When I was a kid, my family had developed a very close friendship with the associate pastor at our church. Being a Catholic church, the associate was a youngish priest, assigned to our parish for an indeterminate, but not indefinite, number of years. Being Catholic, our family was a large one: I was the 7th of 8 children. There was a longer than usual gap between #6 and me (and my one younger sibling), so most of my brothers & sisters were a good bit older. To illustrate the relationship, one summer when several siblings were returning from college, my little brother asked Mom, "Is Father Charlie one of our brothers and sisters, too?"
Father Charlie (who played guitar, and scandalously smoked outside after Mass, and had let me sit on his lap for my first Confession) eventually was reassigned, when I was probably eleven years old. The new parish was about an hour away. The leaving was bearable, but what I could not understand was that we never heard from him.
My mom once tried to explain it to me, while she looked out the window at our yard, saying that it was easier for him to cut ties with the people he loved in the old parish, as he established new relationships in his new one. She understood it better than I did; I had felt like he was family, and he dropped us. It hurt. Naturally, I did not have the perspective that my mom had.
This story occurred to me because today, my son's TSS (his "wraparound") will tell him that next week will be their last week together. The TSS accepted a full-day assignment for the coming year with another child, which will be a much easier commute for him. My son - we can call him Peanut - has worked well with this young man, has a certain level of trust with him and I worry about how he will perceive this ending and cope. Peanut has Asperger's Syndrome, and relies heavily on maintaining structures and schedules. He has already dealt with so much.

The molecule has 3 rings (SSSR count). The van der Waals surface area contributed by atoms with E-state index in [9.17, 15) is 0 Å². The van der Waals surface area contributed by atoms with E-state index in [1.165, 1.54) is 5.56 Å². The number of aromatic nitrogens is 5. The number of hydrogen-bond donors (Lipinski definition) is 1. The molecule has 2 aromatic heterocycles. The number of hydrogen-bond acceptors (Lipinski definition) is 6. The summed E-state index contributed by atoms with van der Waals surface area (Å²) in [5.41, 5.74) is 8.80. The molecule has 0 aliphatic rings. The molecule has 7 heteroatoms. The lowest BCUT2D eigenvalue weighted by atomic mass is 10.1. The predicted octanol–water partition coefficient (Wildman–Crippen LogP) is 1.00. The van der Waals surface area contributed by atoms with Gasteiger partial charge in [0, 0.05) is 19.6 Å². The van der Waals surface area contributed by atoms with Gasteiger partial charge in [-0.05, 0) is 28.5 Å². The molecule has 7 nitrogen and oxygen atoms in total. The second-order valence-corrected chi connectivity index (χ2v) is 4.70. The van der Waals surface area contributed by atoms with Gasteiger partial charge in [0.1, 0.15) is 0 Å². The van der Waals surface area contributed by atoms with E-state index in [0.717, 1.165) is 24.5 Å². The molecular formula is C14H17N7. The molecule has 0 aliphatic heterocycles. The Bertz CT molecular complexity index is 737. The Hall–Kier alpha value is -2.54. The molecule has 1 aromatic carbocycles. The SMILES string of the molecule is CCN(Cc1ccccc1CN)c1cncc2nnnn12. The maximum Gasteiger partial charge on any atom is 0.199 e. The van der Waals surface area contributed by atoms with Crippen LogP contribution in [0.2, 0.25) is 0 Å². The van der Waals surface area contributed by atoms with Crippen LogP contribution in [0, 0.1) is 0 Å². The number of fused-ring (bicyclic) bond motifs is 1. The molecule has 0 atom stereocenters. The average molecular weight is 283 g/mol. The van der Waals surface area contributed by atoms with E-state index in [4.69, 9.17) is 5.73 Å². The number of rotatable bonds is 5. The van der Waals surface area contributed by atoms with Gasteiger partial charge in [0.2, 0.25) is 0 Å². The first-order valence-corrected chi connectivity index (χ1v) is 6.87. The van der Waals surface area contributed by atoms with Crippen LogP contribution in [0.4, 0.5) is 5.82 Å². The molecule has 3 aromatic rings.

Last year, there was the temporary separation between my husband and myself. This year, we separated again and are in the process of divorce. The ex- is still local, still spends lots of time with the kids and tries, as I do, to get along for their sake. In between separations, one of our friends from next door also moved away, for his career, someone for whom both my boys had developed a strong affection. The kids ask periodically when he'll be back, to visit, or to stay (they keep hoping).
It is hard to know how to help Peanut, and his older brother, too, in processing loss. While I know that the Asperger's Syndrome makes it harder for my 8-year-old, I also know that life will always have a coming and going of relationships, with people, with places, and with things that had suggested some degree of permanence. The best I can do is to reinforce the structures and relationships that are not changing right now, and realize that Peanut will need to work through how he feels.
Recently, there was another young man, a therapist where Peanut goes for a Social Skills group, who had worked with him for a short while, then was out with a Worker's Comp injury for a few weeks. When the therapist came back, Peanut avoided him, finally yelling at him, "Stay away from me! I don't trust you anymore!" It was evident that Peanut needed to process feeling insecure, with the male relationships in his life.
It is not possible, nor really desirable, to prevent losses, even for a child with Asperger's, who will have a harder time than most with acceptance. I hope to share with him over time the perspective that everything continues to flow, that even the relationships that are over are still part of us, and that a change in a relationship, whether permanent or temporary, may be difficult but can still be good. When I was his age, I had already seen four older siblings going away to school, then coming home again for holidays and summers. It was difficult at first, but it was a good predictor of how things can go, throughout life. I can't create a false expectation that things won't change, however badly he may feel the need to believe that.
I imagine the best way to help the kids is to model healthy levels of sadness and acceptance for them. Some of the changes have been difficult for me, too, even the positive changes.